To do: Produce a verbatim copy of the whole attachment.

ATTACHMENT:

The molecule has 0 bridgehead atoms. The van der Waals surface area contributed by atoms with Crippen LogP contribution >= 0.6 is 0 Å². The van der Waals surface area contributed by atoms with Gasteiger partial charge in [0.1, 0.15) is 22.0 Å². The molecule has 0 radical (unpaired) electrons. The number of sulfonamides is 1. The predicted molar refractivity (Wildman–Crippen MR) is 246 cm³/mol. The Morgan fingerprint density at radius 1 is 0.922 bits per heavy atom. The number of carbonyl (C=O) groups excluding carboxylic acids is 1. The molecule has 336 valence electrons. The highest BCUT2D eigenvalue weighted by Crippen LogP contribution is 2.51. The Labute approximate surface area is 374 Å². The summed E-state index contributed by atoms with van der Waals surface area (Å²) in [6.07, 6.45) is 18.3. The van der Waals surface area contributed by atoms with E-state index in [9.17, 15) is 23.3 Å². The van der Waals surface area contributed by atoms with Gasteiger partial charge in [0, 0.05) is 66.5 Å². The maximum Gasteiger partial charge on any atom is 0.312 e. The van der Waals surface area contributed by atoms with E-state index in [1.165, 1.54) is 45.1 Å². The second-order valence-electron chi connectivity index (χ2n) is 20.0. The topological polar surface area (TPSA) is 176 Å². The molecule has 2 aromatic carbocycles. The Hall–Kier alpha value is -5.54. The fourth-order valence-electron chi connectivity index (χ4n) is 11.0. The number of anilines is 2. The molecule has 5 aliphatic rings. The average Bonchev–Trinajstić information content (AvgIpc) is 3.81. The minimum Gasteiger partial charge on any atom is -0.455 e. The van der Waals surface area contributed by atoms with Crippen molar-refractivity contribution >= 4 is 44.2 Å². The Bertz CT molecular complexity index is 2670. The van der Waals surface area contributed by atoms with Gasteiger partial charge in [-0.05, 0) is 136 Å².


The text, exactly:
The molecule has 0 bridgehead atoms. The van der Waals surface area contributed by atoms with Crippen LogP contribution >= 0.6 is 0 Å². The van der Waals surface area contributed by atoms with Gasteiger partial charge in [0.1, 0.15) is 22.0 Å². The molecule has 0 radical (unpaired) electrons. The number of sulfonamides is 1. The predicted molar refractivity (Wildman–Crippen MR) is 246 cm³/mol. The Morgan fingerprint density at radius 1 is 0.922 bits per heavy atom. The number of carbonyl (C=O) groups excluding carboxylic acids is 1. The molecule has 336 valence electrons. The highest BCUT2D eigenvalue weighted by Crippen LogP contribution is 2.51. The Labute approximate surface area is 374 Å². The summed E-state index contributed by atoms with van der Waals surface area (Å²) in [6.07, 6.45) is 18.3. The van der Waals surface area contributed by atoms with E-state index in [9.17, 15) is 23.3 Å². The van der Waals surface area contributed by atoms with Gasteiger partial charge in [0, 0.05) is 66.5 Å². The maximum Gasteiger partial charge on any atom is 0.312 e. The van der Waals surface area contributed by atoms with E-state index in [1.165, 1.54) is 45.1 Å². The second-order valence-electron chi connectivity index (χ2n) is 20.0. The topological polar surface area (TPSA) is 176 Å². The molecule has 2 aromatic carbocycles. The Hall–Kier alpha value is -5.54. The fourth-order valence-electron chi connectivity index (χ4n) is 11.0. The number of anilines is 2. The molecule has 5 aliphatic rings. The average Bonchev–Trinajstić information content (AvgIpc) is 3.81. The minimum Gasteiger partial charge on any atom is -0.455 e. The van der Waals surface area contributed by atoms with Crippen molar-refractivity contribution >= 4 is 44.2 Å². The Bertz CT molecular complexity index is 2670. The van der Waals surface area contributed by atoms with Gasteiger partial charge in [-0.05, 0) is 136 Å².